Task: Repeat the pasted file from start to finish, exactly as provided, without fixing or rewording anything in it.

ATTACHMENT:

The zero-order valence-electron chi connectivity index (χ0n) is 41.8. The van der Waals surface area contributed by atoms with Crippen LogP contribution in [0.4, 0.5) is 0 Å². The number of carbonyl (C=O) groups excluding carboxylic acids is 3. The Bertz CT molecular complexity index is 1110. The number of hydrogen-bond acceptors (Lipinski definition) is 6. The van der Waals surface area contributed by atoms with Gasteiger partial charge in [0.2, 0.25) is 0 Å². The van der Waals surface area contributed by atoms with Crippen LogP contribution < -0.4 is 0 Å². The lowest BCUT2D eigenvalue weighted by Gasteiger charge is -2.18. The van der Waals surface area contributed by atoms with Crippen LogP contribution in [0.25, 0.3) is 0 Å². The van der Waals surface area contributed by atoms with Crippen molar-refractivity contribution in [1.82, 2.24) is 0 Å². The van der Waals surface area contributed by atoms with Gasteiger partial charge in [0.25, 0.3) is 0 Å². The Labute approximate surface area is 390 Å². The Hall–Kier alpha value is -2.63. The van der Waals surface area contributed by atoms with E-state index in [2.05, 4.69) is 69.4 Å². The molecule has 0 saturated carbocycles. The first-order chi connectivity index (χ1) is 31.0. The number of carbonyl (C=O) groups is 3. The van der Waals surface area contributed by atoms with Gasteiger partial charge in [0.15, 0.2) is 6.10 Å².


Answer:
The zero-order valence-electron chi connectivity index (χ0n) is 41.8. The van der Waals surface area contributed by atoms with Crippen LogP contribution in [0.4, 0.5) is 0 Å². The number of carbonyl (C=O) groups excluding carboxylic acids is 3. The Bertz CT molecular complexity index is 1110. The number of hydrogen-bond acceptors (Lipinski definition) is 6. The van der Waals surface area contributed by atoms with Gasteiger partial charge in [0.2, 0.25) is 0 Å². The van der Waals surface area contributed by atoms with Crippen LogP contribution < -0.4 is 0 Å². The lowest BCUT2D eigenvalue weighted by Gasteiger charge is -2.18. The van der Waals surface area contributed by atoms with Crippen LogP contribution in [0.25, 0.3) is 0 Å². The van der Waals surface area contributed by atoms with Crippen molar-refractivity contribution in [1.82, 2.24) is 0 Å². The van der Waals surface area contributed by atoms with Gasteiger partial charge in [0.25, 0.3) is 0 Å². The Labute approximate surface area is 390 Å². The Hall–Kier alpha value is -2.63. The van der Waals surface area contributed by atoms with E-state index in [2.05, 4.69) is 69.4 Å². The molecule has 0 saturated carbocycles. The first-order chi connectivity index (χ1) is 31.0. The number of carbonyl (C=O) groups is 3. The van der Waals surface area contributed by atoms with Gasteiger partial charge in [0.15, 0.2) is 6.10 Å².